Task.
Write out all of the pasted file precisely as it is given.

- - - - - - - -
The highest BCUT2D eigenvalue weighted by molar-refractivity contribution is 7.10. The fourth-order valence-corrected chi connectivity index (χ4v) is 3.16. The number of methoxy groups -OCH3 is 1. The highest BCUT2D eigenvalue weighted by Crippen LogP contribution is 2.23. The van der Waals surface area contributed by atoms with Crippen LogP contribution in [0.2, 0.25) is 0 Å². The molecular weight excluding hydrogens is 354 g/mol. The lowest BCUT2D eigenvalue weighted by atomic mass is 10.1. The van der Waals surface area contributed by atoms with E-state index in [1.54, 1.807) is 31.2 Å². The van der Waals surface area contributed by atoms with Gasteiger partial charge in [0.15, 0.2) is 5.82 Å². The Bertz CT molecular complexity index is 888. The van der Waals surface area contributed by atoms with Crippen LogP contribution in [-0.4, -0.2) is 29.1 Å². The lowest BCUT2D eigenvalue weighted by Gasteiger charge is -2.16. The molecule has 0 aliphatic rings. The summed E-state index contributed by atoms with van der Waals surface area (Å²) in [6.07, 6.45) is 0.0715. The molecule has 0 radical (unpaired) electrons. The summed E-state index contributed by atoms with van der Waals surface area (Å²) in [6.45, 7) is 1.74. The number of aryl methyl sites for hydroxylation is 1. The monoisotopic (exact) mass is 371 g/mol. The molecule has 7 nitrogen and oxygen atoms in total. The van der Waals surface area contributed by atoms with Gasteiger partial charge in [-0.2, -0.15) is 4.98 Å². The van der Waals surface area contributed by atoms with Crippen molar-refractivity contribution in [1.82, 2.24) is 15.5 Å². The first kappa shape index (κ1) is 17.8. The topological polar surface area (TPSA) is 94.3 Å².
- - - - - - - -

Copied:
The highest BCUT2D eigenvalue weighted by molar-refractivity contribution is 7.10. The fourth-order valence-corrected chi connectivity index (χ4v) is 3.16. The number of methoxy groups -OCH3 is 1. The highest BCUT2D eigenvalue weighted by Crippen LogP contribution is 2.23. The van der Waals surface area contributed by atoms with Crippen LogP contribution in [0.2, 0.25) is 0 Å². The molecular weight excluding hydrogens is 354 g/mol. The lowest BCUT2D eigenvalue weighted by atomic mass is 10.1. The van der Waals surface area contributed by atoms with E-state index in [1.54, 1.807) is 31.2 Å². The van der Waals surface area contributed by atoms with Gasteiger partial charge in [0.15, 0.2) is 5.82 Å². The Bertz CT molecular complexity index is 888. The van der Waals surface area contributed by atoms with Crippen LogP contribution in [-0.4, -0.2) is 29.1 Å². The lowest BCUT2D eigenvalue weighted by Gasteiger charge is -2.16. The molecule has 0 aliphatic rings. The summed E-state index contributed by atoms with van der Waals surface area (Å²) in [6.07, 6.45) is 0.0715. The molecule has 0 radical (unpaired) electrons. The summed E-state index contributed by atoms with van der Waals surface area (Å²) in [6.45, 7) is 1.74. The number of aryl methyl sites for hydroxylation is 1. The monoisotopic (exact) mass is 371 g/mol. The molecule has 7 nitrogen and oxygen atoms in total. The van der Waals surface area contributed by atoms with Gasteiger partial charge in [-0.2, -0.15) is 4.98 Å². The van der Waals surface area contributed by atoms with Crippen molar-refractivity contribution in [1.82, 2.24) is 15.5 Å². The first kappa shape index (κ1) is 17.8. The topological polar surface area (TPSA) is 94.3 Å².